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A matter of scale

The challenges involved in following Moore's Law.

Despite the fact that it was based on an observation made more than four decades ago, Moore's Law continues to be as relevant today as it did in the early days of the semiconductor industry.

It's been the engine for change, the yardstick by which semiconductor manufacturers planned their future investments; the map by which semiconductor researchers plan the next process nodes.

Until the last years of the 1990s, transistor gate lengths decreased and performance increased without too much effort. For the last few years, however, the process shrink – the move to the next node – has proved to be more troublesome and engineers are turning to more exotic materials beyond 'plain silicon' in order to maintain the benefits expected to flow from adherence to Moore's Law.

ARM and IBM have just agreed to work on technology that scales to the 14nm node and both companies appreciate the challenges, because a whole raft of factors comes into play at those dimensions. Variability is a particular problem because there are so few atoms involved and less certainty about where they actually are. Anyone working on such advanced processes will inevitably be involved in the strange world of quantum mechanics, where terms such as Dirac cones, pseudospin, quantum tunnelling and excitons become part of the discussion.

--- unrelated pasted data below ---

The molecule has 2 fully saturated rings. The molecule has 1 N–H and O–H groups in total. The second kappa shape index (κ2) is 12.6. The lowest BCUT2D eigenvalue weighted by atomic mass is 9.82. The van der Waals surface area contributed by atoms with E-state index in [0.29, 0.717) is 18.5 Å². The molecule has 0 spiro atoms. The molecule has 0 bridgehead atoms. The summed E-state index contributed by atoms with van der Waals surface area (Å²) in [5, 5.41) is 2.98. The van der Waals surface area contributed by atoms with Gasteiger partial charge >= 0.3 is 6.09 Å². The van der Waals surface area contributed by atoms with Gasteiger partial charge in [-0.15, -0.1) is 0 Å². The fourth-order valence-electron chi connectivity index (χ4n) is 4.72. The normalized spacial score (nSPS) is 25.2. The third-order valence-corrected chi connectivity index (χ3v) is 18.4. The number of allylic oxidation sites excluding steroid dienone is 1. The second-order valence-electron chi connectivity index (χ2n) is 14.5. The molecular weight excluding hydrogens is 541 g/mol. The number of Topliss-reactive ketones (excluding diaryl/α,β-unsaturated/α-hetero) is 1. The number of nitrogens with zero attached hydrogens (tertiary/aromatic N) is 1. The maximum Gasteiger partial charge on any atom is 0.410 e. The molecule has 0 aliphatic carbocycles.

Even if a 14nm process is developed, a lithography system will be needed that can create features at that scale – something that is proving an elusive target.

One small problem remains – what might replace silicon as the active component? Many researchers are asking this question right now, but the answer is not clear.

One thing is clear, however. The industry has spent too long reaping the benefits of scaling to give up now.

Graham Pitcher

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